Vibration level was moderate — acceptable but not great — although Barnes pointed out that the test aircraft only had one vibration suppression unit, whereas standard S-76Ds would likely have three or four, reducing vibration levels much further.
We climbed to 2,000 ft. holding 100 kt. in the climb, then accelerated to 130 kt. and engaged VNAV and RNAV (airspeed and area) to hold us on a steady course and altitude.
An assortment of charts is available to the pilot on the digital map (DMAP) display, to include Jeppesen approach charts and Thales multifunction moving maps. Barnes pulled up a vector chart to demonstrate the aircraft's flight path control. He simulated a large storm cell directly between our points A and B, then used the cursor control to mark a point to the right of the storm cell. The aircraft automatically turned toward that mark. He then remarked the original Point B, noting that when the aircraft reached the new point in space, it would automatically track to Point B, avoiding the storm. This was all done using the trackball and pushing a single button.
Sikorsky initially installed the Honeywell Primus 440 weather radar on its S-76s but discovered customers were replacing that with the 660 system. So, the Primus 660 is now the standard weather radar for the S-76D. The Thales system also offers XM Weather for on-screen satellite weather service as an option. Also available as an option is ADS-B and GPS precision approach capabilities.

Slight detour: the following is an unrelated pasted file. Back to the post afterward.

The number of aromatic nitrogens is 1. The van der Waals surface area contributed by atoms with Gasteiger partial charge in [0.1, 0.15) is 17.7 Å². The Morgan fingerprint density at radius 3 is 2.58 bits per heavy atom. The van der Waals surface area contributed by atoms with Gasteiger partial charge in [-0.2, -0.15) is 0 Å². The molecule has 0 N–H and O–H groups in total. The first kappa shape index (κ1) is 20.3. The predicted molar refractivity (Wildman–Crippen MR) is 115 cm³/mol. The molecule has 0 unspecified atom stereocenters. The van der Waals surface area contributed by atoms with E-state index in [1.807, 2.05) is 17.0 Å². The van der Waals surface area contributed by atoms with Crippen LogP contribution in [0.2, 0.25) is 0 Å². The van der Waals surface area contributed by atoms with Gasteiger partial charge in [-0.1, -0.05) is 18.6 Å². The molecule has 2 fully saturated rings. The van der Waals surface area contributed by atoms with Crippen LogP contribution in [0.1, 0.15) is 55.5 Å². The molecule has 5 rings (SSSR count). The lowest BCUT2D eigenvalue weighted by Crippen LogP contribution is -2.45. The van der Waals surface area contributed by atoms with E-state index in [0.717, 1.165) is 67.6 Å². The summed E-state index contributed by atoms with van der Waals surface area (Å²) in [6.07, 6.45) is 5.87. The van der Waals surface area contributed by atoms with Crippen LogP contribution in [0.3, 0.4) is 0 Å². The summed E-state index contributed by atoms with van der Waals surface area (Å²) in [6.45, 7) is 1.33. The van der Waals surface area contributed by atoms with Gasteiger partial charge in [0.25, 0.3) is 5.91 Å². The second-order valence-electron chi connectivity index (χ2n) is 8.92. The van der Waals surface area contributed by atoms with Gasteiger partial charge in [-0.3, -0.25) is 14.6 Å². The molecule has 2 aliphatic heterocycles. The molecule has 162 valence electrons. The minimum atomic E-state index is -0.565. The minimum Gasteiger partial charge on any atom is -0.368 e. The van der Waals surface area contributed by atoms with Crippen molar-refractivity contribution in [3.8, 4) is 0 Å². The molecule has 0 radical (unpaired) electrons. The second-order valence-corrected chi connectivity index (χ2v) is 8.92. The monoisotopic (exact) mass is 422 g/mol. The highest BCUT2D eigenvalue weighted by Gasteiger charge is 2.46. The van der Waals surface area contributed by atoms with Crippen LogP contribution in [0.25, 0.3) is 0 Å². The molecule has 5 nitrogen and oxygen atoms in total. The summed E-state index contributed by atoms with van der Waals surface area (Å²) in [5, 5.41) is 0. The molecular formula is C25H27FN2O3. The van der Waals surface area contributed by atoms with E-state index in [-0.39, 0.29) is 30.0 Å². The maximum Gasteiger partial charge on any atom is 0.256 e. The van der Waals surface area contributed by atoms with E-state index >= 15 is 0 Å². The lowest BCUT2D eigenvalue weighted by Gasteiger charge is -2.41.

To test basic flight characteristics, we took the aircraft up to its 155 kt. Vne, pulling only 50%. Barnes noted that while Vne is 155 kt., because of the efficiency of the Pratt & Whitney engines, maximum cruise speed for best range is 154 kt. He also noted that Sikorsky already has the data to expand the 155 kt. Vne limit “down the road.”
For steep turns, Barnes “beeped” the aircraft over into a 30-deg. angle of bank and put it on automatic hold. The aircraft held steady at 110 kt., pulling only 40% torque. The 30-deg. angle of bank is the maximum for automatic hold. That can be manually overridden to allow up to a 60-deg. bank — with a warning voice letting you know when you are reaching power limits.
Virtually all aspects of the flight can be done using the push-button controls on the autopilot control panel (APCP) located directly behind the trackball housing on the center console.
Barnes programed a flight plan for the approach back to Sikorsky's field and then coupled in the heading, airspeed and altitude using the push buttons on the APCP. The aircraft flew itself to the ILS and then automatically transitioned to ILS mode. The navigation, glideslope and deceleration commands are coupled to the primary commands in the autopilot, allowing the aircraft to fly hands-off down to the runway.
Repair work was being performed on the approach end of the runway, so we had to take over and land manually. However, by engaging VHLD and plunging the trim switch, you can program the system so that the aircraft descends to a specific altitude and comes to a hover over a specific spot, still hands off.